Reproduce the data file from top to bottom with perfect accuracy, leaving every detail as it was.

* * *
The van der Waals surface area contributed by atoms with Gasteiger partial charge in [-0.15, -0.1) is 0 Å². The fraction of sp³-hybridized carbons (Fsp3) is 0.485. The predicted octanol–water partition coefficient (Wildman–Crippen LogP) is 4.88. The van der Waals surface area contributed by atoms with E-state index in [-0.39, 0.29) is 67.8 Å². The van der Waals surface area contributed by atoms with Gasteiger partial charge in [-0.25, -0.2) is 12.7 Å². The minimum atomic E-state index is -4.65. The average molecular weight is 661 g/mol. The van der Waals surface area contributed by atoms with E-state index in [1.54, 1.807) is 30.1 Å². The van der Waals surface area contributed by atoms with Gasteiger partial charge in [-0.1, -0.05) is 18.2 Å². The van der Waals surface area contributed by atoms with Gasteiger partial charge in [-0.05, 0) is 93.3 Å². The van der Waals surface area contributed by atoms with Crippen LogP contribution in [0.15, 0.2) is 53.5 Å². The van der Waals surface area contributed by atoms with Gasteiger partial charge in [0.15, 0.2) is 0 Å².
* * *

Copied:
The van der Waals surface area contributed by atoms with Gasteiger partial charge in [-0.15, -0.1) is 0 Å². The fraction of sp³-hybridized carbons (Fsp3) is 0.485. The predicted octanol–water partition coefficient (Wildman–Crippen LogP) is 4.88. The van der Waals surface area contributed by atoms with E-state index in [-0.39, 0.29) is 67.8 Å². The van der Waals surface area contributed by atoms with Gasteiger partial charge in [-0.25, -0.2) is 12.7 Å². The minimum atomic E-state index is -4.65. The average molecular weight is 661 g/mol. The van der Waals surface area contributed by atoms with E-state index in [1.54, 1.807) is 30.1 Å². The van der Waals surface area contributed by atoms with Gasteiger partial charge in [-0.1, -0.05) is 18.2 Å². The van der Waals surface area contributed by atoms with Gasteiger partial charge in [-0.05, 0) is 93.3 Å². The van der Waals surface area contributed by atoms with Crippen LogP contribution in [0.15, 0.2) is 53.5 Å². The van der Waals surface area contributed by atoms with Gasteiger partial charge in [0.15, 0.2) is 0 Å².